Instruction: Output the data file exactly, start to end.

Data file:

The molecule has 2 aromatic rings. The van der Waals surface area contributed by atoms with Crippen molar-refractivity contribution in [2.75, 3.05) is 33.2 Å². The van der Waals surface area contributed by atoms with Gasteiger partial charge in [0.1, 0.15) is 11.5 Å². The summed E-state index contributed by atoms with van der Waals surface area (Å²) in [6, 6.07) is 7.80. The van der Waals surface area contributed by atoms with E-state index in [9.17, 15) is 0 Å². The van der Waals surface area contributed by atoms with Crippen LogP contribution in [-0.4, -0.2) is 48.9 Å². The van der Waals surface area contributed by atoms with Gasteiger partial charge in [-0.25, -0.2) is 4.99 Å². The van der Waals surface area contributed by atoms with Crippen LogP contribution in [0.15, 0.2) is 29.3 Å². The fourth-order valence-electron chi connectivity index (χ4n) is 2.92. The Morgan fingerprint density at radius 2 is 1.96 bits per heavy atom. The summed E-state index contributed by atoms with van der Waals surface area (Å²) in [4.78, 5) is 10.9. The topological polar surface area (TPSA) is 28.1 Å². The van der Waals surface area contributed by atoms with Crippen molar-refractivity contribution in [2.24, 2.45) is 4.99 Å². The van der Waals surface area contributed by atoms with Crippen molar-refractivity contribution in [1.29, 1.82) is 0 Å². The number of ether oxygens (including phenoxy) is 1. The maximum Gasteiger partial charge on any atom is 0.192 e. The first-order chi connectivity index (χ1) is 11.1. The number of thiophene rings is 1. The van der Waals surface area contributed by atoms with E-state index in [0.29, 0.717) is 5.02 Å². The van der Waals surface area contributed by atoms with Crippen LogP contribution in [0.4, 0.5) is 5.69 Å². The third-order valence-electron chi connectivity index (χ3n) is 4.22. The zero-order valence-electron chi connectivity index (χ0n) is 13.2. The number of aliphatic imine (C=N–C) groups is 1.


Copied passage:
The molecule has 2 aromatic rings. The van der Waals surface area contributed by atoms with Crippen molar-refractivity contribution in [2.75, 3.05) is 33.2 Å². The van der Waals surface area contributed by atoms with Gasteiger partial charge in [0.1, 0.15) is 11.5 Å². The summed E-state index contributed by atoms with van der Waals surface area (Å²) in [6, 6.07) is 7.80. The van der Waals surface area contributed by atoms with E-state index in [9.17, 15) is 0 Å². The van der Waals surface area contributed by atoms with Crippen LogP contribution in [-0.4, -0.2) is 48.9 Å². The van der Waals surface area contributed by atoms with Gasteiger partial charge in [-0.25, -0.2) is 4.99 Å². The van der Waals surface area contributed by atoms with Crippen LogP contribution in [0.15, 0.2) is 29.3 Å². The fourth-order valence-electron chi connectivity index (χ4n) is 2.92. The Morgan fingerprint density at radius 2 is 1.96 bits per heavy atom. The summed E-state index contributed by atoms with van der Waals surface area (Å²) in [4.78, 5) is 10.9. The topological polar surface area (TPSA) is 28.1 Å². The van der Waals surface area contributed by atoms with Crippen molar-refractivity contribution in [2.24, 2.45) is 4.99 Å². The van der Waals surface area contributed by atoms with Crippen molar-refractivity contribution in [1.29, 1.82) is 0 Å². The number of ether oxygens (including phenoxy) is 1. The maximum Gasteiger partial charge on any atom is 0.192 e. The first-order chi connectivity index (χ1) is 11.1. The number of thiophene rings is 1. The van der Waals surface area contributed by atoms with E-state index in [0.29, 0.717) is 5.02 Å². The van der Waals surface area contributed by atoms with Crippen LogP contribution in [0.4, 0.5) is 5.69 Å². The third-order valence-electron chi connectivity index (χ3n) is 4.22. The zero-order valence-electron chi connectivity index (χ0n) is 13.2. The number of aliphatic imine (C=N–C) groups is 1.